Royal Enfield Bullet steering damper fitted with help from a couple of mountain bike parts.

Whilst it was all apart I decided to spoil the bike with a few other goodies. A new Indian speedo with a Smiths Chronometric type face and a retro style ammeter. A sixties handlebar fairing in preparation for February's planned ride up to the Dragon Rally and a fork brace from Hitchcocks. The fork brace was pricey but since fitting the disc brake the forks have suffered from twisting under braking and I thought with all the new parts on and the imminent sidecar fitting I might as well try and get it all as good as possible. The fork brace is beautifully made (as well it might be for the price), was a doddle to fit, looks good and does exactly what it is made to do.

Road testing the damper it all works well and is adjustable over a wide range from off to solid. The Bullet is a sweet enough handling and low powered bike that solo it has no need of the damper at all, in truth it felt a bit strange with it screwed down. Truth will tell when it has the chair on the side, hopefully in time for the Dragon.....

Mr Hitchcock's very nice Royal Enfield fork brace.

Saturday, December 3, 2011

Wall Autowheel carburettor

Post World War One Wall advert.

I'm well aware that my blog is at the best of times one of very narrow interest. In this post however I seek to narrow it down yet further to a level of obscurantism beneath which it would be hard to sink...

The Wall Autowheel has an interesting story involving backing by Sir Arthur Conan Doyle and mechanical insporation from the wonderful FN four. However ladies and gentlemen I shall brush over all of this and go straight on to the fascinating subject of the Wall Autowheel's carburettor.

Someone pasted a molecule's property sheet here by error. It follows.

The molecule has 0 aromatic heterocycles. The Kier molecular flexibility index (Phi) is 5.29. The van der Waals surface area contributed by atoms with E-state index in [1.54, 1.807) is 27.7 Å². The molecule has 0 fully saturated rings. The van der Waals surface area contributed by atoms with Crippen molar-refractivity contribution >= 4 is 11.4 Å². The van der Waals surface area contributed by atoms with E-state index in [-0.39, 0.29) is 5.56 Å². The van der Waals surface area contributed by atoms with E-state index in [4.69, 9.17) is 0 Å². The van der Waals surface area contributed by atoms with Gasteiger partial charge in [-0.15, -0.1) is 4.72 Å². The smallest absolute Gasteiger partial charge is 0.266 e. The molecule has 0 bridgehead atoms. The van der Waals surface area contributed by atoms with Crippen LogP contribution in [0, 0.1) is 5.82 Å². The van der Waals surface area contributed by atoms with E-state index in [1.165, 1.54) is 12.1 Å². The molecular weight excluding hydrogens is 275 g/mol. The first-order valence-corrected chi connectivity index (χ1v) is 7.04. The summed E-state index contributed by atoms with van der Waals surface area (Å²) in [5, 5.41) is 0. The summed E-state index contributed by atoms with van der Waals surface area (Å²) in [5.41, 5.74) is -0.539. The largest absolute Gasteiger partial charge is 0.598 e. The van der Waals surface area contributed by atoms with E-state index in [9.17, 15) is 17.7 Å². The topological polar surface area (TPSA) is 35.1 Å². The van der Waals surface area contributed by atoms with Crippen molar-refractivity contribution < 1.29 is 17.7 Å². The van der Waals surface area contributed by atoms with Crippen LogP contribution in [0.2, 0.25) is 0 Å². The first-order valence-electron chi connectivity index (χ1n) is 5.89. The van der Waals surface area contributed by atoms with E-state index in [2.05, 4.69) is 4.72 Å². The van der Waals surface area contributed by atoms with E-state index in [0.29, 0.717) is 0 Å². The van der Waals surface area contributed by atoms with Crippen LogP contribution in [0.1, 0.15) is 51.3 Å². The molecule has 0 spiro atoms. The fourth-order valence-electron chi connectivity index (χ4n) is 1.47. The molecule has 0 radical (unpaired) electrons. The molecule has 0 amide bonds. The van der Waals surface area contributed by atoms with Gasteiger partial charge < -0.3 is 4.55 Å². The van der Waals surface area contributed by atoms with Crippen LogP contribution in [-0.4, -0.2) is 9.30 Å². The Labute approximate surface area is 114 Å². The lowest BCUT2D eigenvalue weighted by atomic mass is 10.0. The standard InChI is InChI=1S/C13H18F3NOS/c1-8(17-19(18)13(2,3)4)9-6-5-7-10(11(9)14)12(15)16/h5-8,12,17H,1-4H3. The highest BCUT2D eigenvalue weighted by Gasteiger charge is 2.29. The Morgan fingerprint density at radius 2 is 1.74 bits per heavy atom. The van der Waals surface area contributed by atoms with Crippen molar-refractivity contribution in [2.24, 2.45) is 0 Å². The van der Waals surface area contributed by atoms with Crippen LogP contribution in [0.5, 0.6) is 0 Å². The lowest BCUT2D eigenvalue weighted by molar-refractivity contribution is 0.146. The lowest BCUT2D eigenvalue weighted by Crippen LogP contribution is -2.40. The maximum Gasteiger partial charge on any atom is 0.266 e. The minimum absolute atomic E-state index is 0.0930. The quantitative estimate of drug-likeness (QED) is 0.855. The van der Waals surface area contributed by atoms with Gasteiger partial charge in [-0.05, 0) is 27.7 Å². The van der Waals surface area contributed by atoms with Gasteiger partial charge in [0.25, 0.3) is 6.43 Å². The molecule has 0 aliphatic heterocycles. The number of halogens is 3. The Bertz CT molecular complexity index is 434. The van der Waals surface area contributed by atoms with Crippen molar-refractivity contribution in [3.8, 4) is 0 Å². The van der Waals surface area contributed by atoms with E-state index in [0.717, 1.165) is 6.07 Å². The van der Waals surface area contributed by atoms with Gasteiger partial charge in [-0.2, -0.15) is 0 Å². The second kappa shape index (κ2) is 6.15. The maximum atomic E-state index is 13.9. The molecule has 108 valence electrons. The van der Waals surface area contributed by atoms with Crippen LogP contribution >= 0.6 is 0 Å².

I will start with the let down that I don't even know who made the carb. This posting is just some technical info for a fellow Wall owner. As I was going to write it down anyway I thought I might as well post it online on the narrow offchance that it may help someone else at some distant point in the future.

Wall Autowheel carburettor.
The carb is of extremely simple design. There is no slide needle and air adjustment must be set in advance with a clip set on the top of the carb body just beneath the top bezel. So far I've run mine with the air fully open and not experimented with other settings but as mine does run hot perhaps on the next outing I'll close the air a little and enrichen the mixture (mine runs on a very weak two stroke mix for extra lubrication).

Wall Autowheel float needle.

Firstly, my measurements are relatively accurate (from a limit gauge) but not absolute. Bear in mind too that the parts are nearly 100 years old and have already had a full life so are perhaps not quite to the designer's blueprint, if any components fitted indeed ever were in the first place.

The float needle is 2 11/32" long. A spring clip holds the needle in place. The needle has 13 notches acting as positions for the clip to adjust the height of the float. The notches begin 11/16" from the top of the needle and are spread over 5/16". I run mine with the bottom of the clip on the top notch. This gives roughly 1/4" of movement on the float between fully closed and fully open.

Wall Autowheel float needle clip. 

Wall Autowheel carb dismantled.

Wall Autowheel carb front side view.

The above view of the carb clearly shows the air adjustment clip.

Right, now I can sit back and see my page hits go through the roof!